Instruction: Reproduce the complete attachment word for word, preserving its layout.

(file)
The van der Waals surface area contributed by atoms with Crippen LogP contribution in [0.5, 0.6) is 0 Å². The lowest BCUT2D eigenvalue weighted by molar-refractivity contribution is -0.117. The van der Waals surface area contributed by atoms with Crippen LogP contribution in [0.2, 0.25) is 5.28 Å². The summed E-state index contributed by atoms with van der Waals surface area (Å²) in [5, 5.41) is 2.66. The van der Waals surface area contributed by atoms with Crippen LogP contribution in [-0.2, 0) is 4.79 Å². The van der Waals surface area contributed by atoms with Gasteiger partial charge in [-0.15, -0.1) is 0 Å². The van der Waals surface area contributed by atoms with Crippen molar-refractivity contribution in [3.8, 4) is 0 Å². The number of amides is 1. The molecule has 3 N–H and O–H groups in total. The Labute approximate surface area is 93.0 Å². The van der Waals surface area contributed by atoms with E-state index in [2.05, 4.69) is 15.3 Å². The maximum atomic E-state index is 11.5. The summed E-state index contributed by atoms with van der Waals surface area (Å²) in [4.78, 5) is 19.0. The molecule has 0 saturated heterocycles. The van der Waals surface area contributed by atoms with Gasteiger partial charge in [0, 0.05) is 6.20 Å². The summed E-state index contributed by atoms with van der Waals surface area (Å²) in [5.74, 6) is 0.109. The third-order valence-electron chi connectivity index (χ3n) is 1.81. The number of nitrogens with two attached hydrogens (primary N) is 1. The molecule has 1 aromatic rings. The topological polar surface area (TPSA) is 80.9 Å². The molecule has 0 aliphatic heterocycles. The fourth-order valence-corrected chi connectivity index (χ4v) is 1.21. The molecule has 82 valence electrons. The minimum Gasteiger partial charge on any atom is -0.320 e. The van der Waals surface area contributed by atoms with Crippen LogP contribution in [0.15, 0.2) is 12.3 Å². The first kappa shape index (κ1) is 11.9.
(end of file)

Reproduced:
The van der Waals surface area contributed by atoms with Crippen LogP contribution in [0.5, 0.6) is 0 Å². The lowest BCUT2D eigenvalue weighted by molar-refractivity contribution is -0.117. The van der Waals surface area contributed by atoms with Crippen LogP contribution in [0.2, 0.25) is 5.28 Å². The summed E-state index contributed by atoms with van der Waals surface area (Å²) in [5, 5.41) is 2.66. The van der Waals surface area contributed by atoms with Crippen LogP contribution in [-0.2, 0) is 4.79 Å². The van der Waals surface area contributed by atoms with Gasteiger partial charge in [-0.15, -0.1) is 0 Å². The van der Waals surface area contributed by atoms with Crippen molar-refractivity contribution in [3.8, 4) is 0 Å². The number of amides is 1. The molecule has 3 N–H and O–H groups in total. The Labute approximate surface area is 93.0 Å². The van der Waals surface area contributed by atoms with E-state index in [2.05, 4.69) is 15.3 Å². The maximum atomic E-state index is 11.5. The summed E-state index contributed by atoms with van der Waals surface area (Å²) in [4.78, 5) is 19.0. The molecule has 0 saturated heterocycles. The van der Waals surface area contributed by atoms with Gasteiger partial charge in [0, 0.05) is 6.20 Å². The summed E-state index contributed by atoms with van der Waals surface area (Å²) in [5.74, 6) is 0.109. The third-order valence-electron chi connectivity index (χ3n) is 1.81. The number of nitrogens with two attached hydrogens (primary N) is 1. The molecule has 1 aromatic rings. The topological polar surface area (TPSA) is 80.9 Å². The molecule has 0 aliphatic heterocycles. The fourth-order valence-corrected chi connectivity index (χ4v) is 1.21. The molecule has 82 valence electrons. The minimum Gasteiger partial charge on any atom is -0.320 e. The van der Waals surface area contributed by atoms with Crippen LogP contribution in [0.15, 0.2) is 12.3 Å². The first kappa shape index (κ1) is 11.9.